-- Like Steve Bannon, Mnuchin has deep, controversial ties in the entertainment business. From the Hollywood Reporter's Kim Masters: “Last November, Mnuchin celebrated his engagement. And among guests was embattled Relativity Media founder Ryan Kavanaugh — perhaps surprising given that colleagues say Kavanaugh just months earlier bitterly had blamed Mnuchin's OneWest bank for pushing his company into bankruptcy. This wasn't an ordinary quarrel between lender and creditor: From October 2014 through May 2015, Mnuchin simultaneously had served as chairman of OneWest and co-chairman of Relativity. He quietly had exited Relativity a few weeks before his bank acted to recoup some of the tens of millions it had loaned to Kavanaugh's troubled studio. … Certainly if Mnuchin faces questions on Capitol Hill as a Trump appointee, they likely will center on controversies involving practices of Pasadena-based OneWest during his time as chairman rather than his dealings in Hollywood. But for entertainment industry insiders, [it is his] relationship with Kavanaugh and his dual roles at the bank and Relativity have raised eyebrows."

-- Trump selected former Bush-era labor secretary Elaine Chao to head the Transportation department. From Jerry Markon, Philip Rucker and Amy Goldstein: “In naming Chao, who has also served as deputy transportation secretary and has been married to [Senate Majority Leader Mitch] McConnell since 1993, Trump turned to a consummate Washington insider after campaigning on a vow to bring change to Washington.” Chao stands to gain significant influence from the post, in which she would be tasked with overseeing a massive infrastructure-building project on which Trump has indicated plans to spend up to $1 trillion.

-- McConnell said he will not recuse himself from voting on his wife’s confirmation: “I’ve heard rumors that it should be an outstanding appointment,” McConnell said during a Senate news conference on Tuesday. “Someone actually asked [spokesman Don Stewart] if I was going to recuse myself. Let me be quite clear: I will not be recusing myself.” (Elise Viebeck)

Lots of interesting questions surrounding Chao's looming nomination as transportation secretary:

She's following in Liddy Dole's footsteps: 


-- “Giuliani made millions consulting for Mexico’s most anti-Trump politician,” by Josh Rogin: “Former New York mayor Rudy Giuliani was paid millions under a contract arranged by a Mexican politician who is likely to run for president of Mexico in 2018 on an anti-Trump, Mexico-first platform. That could be a conflict of interest if Giuliani is named secretary of state. … [In 2002], Giuliani scored a $4.3 million contract to consult for the government and police force of Mexico City, then led by up-and-coming politician Andrés Manuel López Obrador. Giuliani worked personally on the contract, visiting Mexico and meeting regularly with López Obrador and Mexico City Police Chief Marcelo Ebrard … Reports at the time noted that the Giuliani-López Orbrador alliance was odd, considering that López Obrador was a left-wing populist and Giuliani a right-wing conservative. Aguayo said López Obrador was looking to draw on Giuliani’s star power and Giuliani was looking to get paid.” And many reports said that at least part of the contract likely was paid by Mexican billionaire Carlos Slim, whom Trump has publicly accused of conspiring with the Clinton campaign without offering any evidence. These kinds of stories are giving Trump pause about putting Rudy at Foggy Bottom.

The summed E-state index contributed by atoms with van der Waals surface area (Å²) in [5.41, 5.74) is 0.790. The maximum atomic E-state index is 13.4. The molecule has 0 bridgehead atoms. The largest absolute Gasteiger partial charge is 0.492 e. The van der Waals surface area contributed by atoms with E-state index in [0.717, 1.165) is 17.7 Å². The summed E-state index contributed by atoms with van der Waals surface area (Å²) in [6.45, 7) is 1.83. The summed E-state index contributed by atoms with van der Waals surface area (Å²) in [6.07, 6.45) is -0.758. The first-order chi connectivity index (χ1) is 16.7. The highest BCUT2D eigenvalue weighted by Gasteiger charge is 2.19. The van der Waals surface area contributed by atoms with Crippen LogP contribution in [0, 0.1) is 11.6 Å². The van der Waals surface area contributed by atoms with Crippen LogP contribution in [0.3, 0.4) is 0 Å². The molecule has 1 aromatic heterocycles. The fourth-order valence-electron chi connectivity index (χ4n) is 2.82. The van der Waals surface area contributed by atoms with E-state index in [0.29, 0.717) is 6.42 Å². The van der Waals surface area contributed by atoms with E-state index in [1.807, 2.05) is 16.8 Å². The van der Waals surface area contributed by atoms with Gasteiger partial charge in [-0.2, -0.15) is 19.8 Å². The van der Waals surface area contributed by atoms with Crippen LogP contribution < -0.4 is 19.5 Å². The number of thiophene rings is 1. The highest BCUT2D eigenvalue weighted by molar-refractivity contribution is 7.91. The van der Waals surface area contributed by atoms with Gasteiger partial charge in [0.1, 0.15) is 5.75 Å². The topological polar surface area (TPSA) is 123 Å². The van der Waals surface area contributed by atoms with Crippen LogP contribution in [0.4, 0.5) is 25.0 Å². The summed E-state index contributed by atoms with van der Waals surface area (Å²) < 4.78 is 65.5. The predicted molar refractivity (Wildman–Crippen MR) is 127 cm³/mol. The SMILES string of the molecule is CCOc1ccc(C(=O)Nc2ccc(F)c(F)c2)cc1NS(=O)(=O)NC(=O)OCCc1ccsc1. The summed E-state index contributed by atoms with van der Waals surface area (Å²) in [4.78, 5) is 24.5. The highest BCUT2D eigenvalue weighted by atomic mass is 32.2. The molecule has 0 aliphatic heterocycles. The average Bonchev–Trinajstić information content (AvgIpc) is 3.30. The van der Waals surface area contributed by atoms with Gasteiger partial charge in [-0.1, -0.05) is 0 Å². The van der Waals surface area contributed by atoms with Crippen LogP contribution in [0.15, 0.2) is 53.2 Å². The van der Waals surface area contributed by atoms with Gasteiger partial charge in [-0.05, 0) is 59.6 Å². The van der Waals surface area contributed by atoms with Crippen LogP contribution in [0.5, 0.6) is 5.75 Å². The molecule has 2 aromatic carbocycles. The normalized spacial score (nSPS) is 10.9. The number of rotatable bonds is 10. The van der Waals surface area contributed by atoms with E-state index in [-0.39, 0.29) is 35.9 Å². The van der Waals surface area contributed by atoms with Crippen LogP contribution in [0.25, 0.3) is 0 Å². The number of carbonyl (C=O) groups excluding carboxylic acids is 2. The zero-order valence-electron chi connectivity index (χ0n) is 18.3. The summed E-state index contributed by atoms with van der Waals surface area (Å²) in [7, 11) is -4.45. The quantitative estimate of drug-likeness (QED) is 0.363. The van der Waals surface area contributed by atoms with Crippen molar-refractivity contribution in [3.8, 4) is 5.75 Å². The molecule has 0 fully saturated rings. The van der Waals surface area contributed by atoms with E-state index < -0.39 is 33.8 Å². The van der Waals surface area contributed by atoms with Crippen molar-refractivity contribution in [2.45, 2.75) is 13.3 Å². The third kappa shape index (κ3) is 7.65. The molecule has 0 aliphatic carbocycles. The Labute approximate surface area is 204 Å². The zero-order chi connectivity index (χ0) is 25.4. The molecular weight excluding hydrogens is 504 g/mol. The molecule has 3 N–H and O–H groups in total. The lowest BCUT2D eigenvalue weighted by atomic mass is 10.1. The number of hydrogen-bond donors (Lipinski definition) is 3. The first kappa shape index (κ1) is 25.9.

-- Black Entertainment Television founder Robert Johnson said he turned down a Cabinet position offer from Trump, after the two discussed African American outreach efforts at a meeting earlier this month. “[Trump] hinted at something I could be interested in, and I quickly shut that down.” Johnson, who said working in a bureaucracy doesn’t appeal to him, declined to say which post he was offered. (Helena Andrews-Dyer)

Chris Christie reiterated his intention to complete his term as New Jersey governor during a news conference Nov. 29. (Reuters)